Q&A: Researcher discusses genetics and biomarkers of frailty thesis
Frailty is an age-related state of physiological decline and is a strong predictor of disability and mortality. Researchers are trying to improve our understanding of the biology of frailty and to find ways of identifying frail older adults with the aim to improve individualized management of frailty.
In his thesis, Jonathan Mak, Ph.D. student at the Department of Medical Epidemiology and Biostatistics, provides novel insights into the biological mechanisms of frailty, suggesting that both genetic and environmental factors play important roles in frailty development, with chronic inflammation as the key underlying mechanism.
The studies included span from exploring genetic and environmental influences on frailty in twins to conducting epigenome-wide analyses and investigating metabolic biomarkers.
What are the most important results in your thesis?
Our findings highlight the multifaceted nature of frailty, showing that both genetic and environmental factors, particularly chronic inflammation, contribute significantly to frailty development. We also developed an electronic frailty index (eFI) using electronic health records from 18,225 geriatric patients in Stockholm and we believe that the eFI is a promising tool that can potentially be incorporated in the Swedish health system for routine frailty screening.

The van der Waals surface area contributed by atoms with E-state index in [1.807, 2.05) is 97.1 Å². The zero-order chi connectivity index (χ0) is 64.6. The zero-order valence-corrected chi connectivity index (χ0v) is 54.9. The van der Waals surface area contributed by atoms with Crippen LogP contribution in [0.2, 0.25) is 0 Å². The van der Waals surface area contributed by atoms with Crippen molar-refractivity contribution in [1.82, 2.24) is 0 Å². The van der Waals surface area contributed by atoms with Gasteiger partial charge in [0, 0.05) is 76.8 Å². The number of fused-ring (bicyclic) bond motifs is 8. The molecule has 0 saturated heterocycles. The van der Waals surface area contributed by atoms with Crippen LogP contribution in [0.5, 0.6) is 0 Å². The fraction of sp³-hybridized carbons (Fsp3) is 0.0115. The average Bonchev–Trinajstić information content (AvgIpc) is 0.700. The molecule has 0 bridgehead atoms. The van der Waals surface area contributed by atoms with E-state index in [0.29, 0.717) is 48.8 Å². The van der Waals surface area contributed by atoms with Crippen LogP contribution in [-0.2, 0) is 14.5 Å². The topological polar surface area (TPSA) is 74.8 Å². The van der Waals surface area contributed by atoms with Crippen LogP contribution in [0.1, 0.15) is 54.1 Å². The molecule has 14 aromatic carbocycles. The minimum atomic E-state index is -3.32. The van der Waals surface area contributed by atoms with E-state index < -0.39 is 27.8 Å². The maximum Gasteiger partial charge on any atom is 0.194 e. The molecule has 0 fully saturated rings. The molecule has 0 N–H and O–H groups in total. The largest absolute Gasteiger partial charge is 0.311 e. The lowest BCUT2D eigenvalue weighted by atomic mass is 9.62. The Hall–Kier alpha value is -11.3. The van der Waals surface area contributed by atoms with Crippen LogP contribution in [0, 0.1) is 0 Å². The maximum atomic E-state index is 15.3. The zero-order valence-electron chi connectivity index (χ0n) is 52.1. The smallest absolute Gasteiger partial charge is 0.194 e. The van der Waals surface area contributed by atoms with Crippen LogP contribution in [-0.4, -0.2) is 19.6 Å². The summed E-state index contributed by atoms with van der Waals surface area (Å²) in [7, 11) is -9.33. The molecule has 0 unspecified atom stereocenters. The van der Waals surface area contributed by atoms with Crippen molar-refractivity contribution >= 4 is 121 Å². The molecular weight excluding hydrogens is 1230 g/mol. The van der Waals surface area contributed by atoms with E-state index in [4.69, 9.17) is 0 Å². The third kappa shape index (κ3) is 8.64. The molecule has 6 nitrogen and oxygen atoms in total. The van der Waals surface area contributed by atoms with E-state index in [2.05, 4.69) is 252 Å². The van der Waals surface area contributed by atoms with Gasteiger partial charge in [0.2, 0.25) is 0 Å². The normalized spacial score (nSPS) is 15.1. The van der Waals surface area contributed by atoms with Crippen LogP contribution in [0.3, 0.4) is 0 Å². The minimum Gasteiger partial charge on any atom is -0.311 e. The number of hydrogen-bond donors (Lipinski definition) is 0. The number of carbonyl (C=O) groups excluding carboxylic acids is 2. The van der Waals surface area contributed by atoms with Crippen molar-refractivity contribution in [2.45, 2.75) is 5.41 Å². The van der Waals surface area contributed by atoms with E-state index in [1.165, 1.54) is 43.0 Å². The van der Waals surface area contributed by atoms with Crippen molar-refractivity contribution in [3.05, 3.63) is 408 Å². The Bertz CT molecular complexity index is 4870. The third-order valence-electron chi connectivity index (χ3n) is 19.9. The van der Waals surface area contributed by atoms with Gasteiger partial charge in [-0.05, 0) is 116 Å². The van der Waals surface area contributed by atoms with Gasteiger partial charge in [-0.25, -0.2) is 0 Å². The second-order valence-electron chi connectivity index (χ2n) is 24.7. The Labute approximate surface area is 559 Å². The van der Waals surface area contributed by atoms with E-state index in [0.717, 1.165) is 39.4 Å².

Why did you become interested in this topic?
Before my Ph.D., I had never come across the term frailty. But after some discussions with my amazing supervisor, Juulia Jylhävä, and recognizing its importance in the aging population, I became fascinated by this topic. If we can understand why some individuals experience greater frailty in old age compared to others, we may have the potential to prevent it and enhance quality of life during the later years.
What do you think should be done in future research?
I believe leveraging big data analytics and multi-omics approaches will be crucial in the coming years to continue in unraveling the complex biology underlying frailty and aging. Additionally, much more work needs to be done to achieve the goal of personalized care for frail older adults. For example, intervention studies are warranted to confirm whether targeting inflammation can help prevent or reduce frailty. Future studies also need to evaluate if our developed eFI can actually guide clinical decision and ultimately improve patients outcomes when implemented in health care systems.
More information: Genetics and biomarkers of frailty: towards individualized management of the frailty syndrome. openarchive.ki.se/xmlui/handle/10616/48773